Solder joint failures in PV modules lead to excessive heating and, in turn, cracked glass. These damaged PV cells essentially act as loads for all neighboring healthy cells.  Bypass diodes are included to redirect current away from damaged or shaded cells, but damaged diodes can result in hot spots.

So then how do you prevent and monitor for hot spots?

Ahmed notes insulation resistance tests can track down hot spots, however, doing so on every single connector is laborious, unrealistic, and time ineffective.  So taking a more macro-level test approach first to identify issues is smart.

Ryan concurs, asking “How many acres can you ask a field tech to walk to find a damaged module ?”  For larger systems, the use of drones or other automated imaging devices might become time-effective and cost-effective,  before sending a technician into the field.

Ehab encourages the use of thermal imaging tools to locate damaged modules and hot spots but warns that careful know-how in using the tool is a must. Certification for thermal imaging and reporting is highly recommended for those doing the testing.

Challenge 4: Damaged PV Module Replacement

Jesse cautions that finding like-for-like replacements for legacy module types is tricky. The success rate is about 2 out of 10 times with these older products (5+ years). The most important criteria for replacement modules, Jesse says, are a comparable short-circuit current rating and comparable mechanical dimensions. If the current rating and technical characteristics are a match but the mechanical dimensions are nearly perfect, you may have a solution, but likely have to swap the slightly ill-sized replacement module on the end of a string row with close attention to the attachment to racking.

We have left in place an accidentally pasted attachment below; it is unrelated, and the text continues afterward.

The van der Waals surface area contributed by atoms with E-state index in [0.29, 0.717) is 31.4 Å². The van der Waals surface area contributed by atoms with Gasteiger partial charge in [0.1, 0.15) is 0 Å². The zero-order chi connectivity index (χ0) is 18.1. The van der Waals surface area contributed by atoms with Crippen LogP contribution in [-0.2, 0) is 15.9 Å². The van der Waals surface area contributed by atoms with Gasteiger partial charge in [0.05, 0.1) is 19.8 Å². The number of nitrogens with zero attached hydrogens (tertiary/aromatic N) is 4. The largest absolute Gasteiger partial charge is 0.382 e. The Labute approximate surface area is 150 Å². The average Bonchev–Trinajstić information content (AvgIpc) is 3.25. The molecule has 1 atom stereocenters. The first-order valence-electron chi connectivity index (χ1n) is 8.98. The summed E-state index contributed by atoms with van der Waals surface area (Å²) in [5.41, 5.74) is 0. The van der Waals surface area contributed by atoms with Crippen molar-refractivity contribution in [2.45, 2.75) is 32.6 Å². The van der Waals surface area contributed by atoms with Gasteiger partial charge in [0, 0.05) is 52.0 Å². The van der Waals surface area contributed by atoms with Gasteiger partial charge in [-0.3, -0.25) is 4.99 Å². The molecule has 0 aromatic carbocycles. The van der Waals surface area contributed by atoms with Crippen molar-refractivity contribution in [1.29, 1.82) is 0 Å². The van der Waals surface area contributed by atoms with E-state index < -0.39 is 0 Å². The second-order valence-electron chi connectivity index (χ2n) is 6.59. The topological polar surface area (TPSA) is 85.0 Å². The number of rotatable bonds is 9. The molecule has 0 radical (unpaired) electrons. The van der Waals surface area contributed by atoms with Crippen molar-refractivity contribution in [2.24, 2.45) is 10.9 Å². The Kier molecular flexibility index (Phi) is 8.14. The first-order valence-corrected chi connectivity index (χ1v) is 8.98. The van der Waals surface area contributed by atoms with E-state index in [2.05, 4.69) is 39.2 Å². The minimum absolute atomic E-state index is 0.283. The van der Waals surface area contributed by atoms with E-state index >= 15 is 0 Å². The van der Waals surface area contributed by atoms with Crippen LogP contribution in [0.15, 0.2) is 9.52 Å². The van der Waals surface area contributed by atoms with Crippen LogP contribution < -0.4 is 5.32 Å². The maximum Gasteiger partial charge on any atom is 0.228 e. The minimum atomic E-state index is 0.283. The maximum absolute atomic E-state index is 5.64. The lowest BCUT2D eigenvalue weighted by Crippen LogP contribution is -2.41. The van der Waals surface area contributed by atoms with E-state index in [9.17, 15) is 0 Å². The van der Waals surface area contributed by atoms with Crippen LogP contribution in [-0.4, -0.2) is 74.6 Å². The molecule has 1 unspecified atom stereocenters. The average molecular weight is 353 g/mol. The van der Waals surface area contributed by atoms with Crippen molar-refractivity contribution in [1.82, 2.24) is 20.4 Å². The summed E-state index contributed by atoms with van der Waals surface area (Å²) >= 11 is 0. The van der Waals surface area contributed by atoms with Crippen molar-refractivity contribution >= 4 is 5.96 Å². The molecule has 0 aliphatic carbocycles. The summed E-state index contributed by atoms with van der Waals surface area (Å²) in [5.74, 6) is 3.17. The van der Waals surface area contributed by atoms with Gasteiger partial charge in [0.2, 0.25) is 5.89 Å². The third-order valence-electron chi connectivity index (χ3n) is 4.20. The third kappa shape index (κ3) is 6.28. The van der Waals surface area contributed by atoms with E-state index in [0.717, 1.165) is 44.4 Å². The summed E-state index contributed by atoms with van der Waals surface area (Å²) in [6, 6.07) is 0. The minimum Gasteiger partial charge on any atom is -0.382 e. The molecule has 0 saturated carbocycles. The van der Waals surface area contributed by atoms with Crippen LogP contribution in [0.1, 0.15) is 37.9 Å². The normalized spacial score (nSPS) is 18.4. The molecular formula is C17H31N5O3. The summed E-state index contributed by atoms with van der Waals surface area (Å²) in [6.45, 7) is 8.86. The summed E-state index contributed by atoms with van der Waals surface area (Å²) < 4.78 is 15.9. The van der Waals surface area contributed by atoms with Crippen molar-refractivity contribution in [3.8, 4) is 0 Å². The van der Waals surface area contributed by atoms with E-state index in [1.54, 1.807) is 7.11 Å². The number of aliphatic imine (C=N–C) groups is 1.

Bonus Takeaways

  • Proper bonding and grounding may seem low-priority, but they have important long-term O&M efficiency and safety consequences. Don’t overlook this in O&M.
  • Consult module and MLPE manufacturers about proper insulation resistance test execution.
  • Inverters can have integrated testing and fault support, consult your OEM.
  • Annual tool calibration is a must.

To catch all the expert advice,  watch this full AMA episode .

Looking for more O&M resources? Mayfield Renewables provides O&M training, both pre-recorded online and onsite in person. Contact us to start a project or learn more.